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Lawsuit filed against Activision Blizzard for harassment and discrimination against women

The document details the company's toxic culture, a "breeding ground for harassment and discrimination against women"

Content warning: The following article discusses sexual harassment, sexual abuse and suicide.

The California Department of Fair Employment and Housing has filed a lawsuit against Activision Blizzard for "violations of the state's civil rights and equal pay laws" regarding its treatment of women.

The lawsuit is the result of a two-year investigation into the studio by the state agency, Bloomberg reported, and describes Activision Blizzard's alleged "frat boy" culture, a "breeding ground for harassment and discrimination against women."

The lawsuit describes an atmosphere where women have to "continually fend off unwanted sexual comments and advances by their male co-workers" and are "being groped" at what the document describes as "cube crawls."

"In the office, women are subjected to 'cube crawls' in which male employees drink copious amounts of alcohol as they 'crawl' their way through various cubicles in the office and often engage in inappropriate behavior toward female employees," the lawsuit reads. "Male employees proudly come into work hungover, play video games for long periods of time during work while delegating their responsibilities to female employees, engage in banter about their sexual encounters, talk openly about female bodies, and joke about rape."

The document goes on explaining the tragic consequences of this alleged constant sexual harassment, with a female employee dying by suicide "during a business trip with a male supervisor who had brought butt plugs and lubricant with him."

The DFEH reports that numerous complaints were made to HR and management, including to Blizzard Entertainment's J. Allen Brack, to no avail.

"Employees were further discouraged from complaining as human resource personnel were known to be close to alleged harassers," the lawsuit says. "As a result of these complaints, female employees were subjected to retaliation, including but not limited to being deprived of work on projects, unwillingly transferred to different units, and selected for layoffs."

The lawsuit also highlights a pay gap between genders across all roles and seniority levels.

"These discriminatory practices began at hire when women were offered lower compensation and less lucrative job assignments and opportunities than their male counterparts," the document reads.

The pay gap went all the way to the most senior roles, with chief people officer Claudine Naughton having a yearly salary of $655,000 in 2020 while, for example, president and chief operating officer Daniel Alegre had a salary of over $1 million. The salary of Activision Blizzard CEO Bobby Kotick has been under fire over last year, with the exec recently taking a 50% pay cut.

The lawsuit also says that women at Activision Blizzard have to "work harder and longer" to earn promotions and be given the same opportunities as their male counterparts. reached out to Activision Blizzard for comment, with a spokesperson denying all the accusations from the DFEH lawsuit and saying it is "not the Blizzard workplace of today."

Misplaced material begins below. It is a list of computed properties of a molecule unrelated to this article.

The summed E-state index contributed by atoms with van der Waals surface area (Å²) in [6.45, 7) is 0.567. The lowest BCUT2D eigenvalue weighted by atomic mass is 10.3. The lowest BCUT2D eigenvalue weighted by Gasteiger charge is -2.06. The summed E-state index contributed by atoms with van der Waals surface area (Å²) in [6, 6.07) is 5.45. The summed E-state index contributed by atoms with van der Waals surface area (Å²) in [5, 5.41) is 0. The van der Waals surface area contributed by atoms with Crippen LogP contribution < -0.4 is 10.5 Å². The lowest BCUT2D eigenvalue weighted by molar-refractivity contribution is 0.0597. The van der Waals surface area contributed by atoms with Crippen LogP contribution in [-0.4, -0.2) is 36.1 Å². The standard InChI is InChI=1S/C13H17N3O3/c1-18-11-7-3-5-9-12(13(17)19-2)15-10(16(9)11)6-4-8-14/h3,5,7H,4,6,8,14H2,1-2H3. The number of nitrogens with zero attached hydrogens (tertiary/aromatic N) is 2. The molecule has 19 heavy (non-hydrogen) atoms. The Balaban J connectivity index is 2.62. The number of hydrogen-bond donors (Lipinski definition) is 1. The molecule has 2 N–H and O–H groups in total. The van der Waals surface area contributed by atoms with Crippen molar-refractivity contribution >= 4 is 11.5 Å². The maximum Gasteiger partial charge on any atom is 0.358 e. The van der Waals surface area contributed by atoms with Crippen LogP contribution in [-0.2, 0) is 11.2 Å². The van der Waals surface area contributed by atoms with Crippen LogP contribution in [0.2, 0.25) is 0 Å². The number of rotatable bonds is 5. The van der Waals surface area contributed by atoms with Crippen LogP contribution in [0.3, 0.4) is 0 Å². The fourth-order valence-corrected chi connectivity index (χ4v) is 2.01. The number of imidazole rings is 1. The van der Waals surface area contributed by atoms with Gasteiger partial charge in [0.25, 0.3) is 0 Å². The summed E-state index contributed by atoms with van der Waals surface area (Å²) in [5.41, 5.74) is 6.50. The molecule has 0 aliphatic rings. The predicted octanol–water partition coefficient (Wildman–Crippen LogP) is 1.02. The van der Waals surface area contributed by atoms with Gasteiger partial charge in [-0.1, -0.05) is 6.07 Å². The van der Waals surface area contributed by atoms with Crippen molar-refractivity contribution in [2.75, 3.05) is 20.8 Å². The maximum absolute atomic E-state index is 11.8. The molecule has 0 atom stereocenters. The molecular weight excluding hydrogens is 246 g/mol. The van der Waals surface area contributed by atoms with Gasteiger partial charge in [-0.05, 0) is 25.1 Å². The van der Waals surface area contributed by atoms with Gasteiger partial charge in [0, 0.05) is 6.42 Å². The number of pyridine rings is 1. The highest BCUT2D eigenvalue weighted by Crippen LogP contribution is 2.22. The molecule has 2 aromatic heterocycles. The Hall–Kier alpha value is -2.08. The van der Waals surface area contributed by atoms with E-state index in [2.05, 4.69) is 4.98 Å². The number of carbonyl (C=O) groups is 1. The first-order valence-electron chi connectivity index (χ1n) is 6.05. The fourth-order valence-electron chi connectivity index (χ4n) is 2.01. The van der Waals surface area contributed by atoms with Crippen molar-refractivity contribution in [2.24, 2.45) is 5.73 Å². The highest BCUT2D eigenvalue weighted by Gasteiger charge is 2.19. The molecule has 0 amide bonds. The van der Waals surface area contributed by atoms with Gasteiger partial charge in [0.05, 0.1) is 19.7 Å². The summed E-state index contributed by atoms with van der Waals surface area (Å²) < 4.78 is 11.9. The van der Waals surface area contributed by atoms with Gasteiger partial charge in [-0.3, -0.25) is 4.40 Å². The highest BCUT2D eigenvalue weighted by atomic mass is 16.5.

"The DFEH includes distorted, and in many cases false, descriptions of Blizzard's past," they said. "We have been extremely cooperative with the DFEH throughout their investigation, including providing them with extensive data and ample documentation, but they refused to inform us what issues they perceived. They were required by law to adequately investigate and to have good faith discussions with us to better understand and to resolve any claims or concerns before going to litigation, but they failed to do so."

They went on saying that the "inaccurate" complaint was "rushed," and condemned "the reprehensible conduct of the DFEH to drag into the complaint the tragic suicide of an employee whose passing has no bearing whatsoever on this case."

They added that Activision Blizzard "fosters a workplace that offers inclusivity for everyone" and that significant changes have been made to address Activision Blizzard's company culture in recent years and "reflect more diversity within our leadership teams." The company's leadership team can be seen on this page.

Actions taken by the company to foster a healthy workplace culture include an updated code of conduct to "emphasize a strict non-retaliation focus," internal channels to report violations, a confidential integrity hotline, and the creation of an Employee Relations team, the spokesperson listed. All Activision Blizzard employees must also undergo regular anti-harassment training.

"We are confident in our ability to demonstrate our practices as an equal opportunity employer that fosters a supportive, diverse, and inclusive workplace for our people, and we are committed to continuing this effort in the years to come. It is a shame that the DFEH did not want to engage with us on what they thought they were seeing in their investigation."

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Marie Dealessandri avatar
Marie Dealessandri: Marie joined in 2019 to head its Academy section. A journalist since 2012, she started in games in 2016. She can be found (rarely) tweeting @mariedeal, usually on a loop about Baldur’s Gate and the Dead Cells soundtrack. GI resident Moomins expert.
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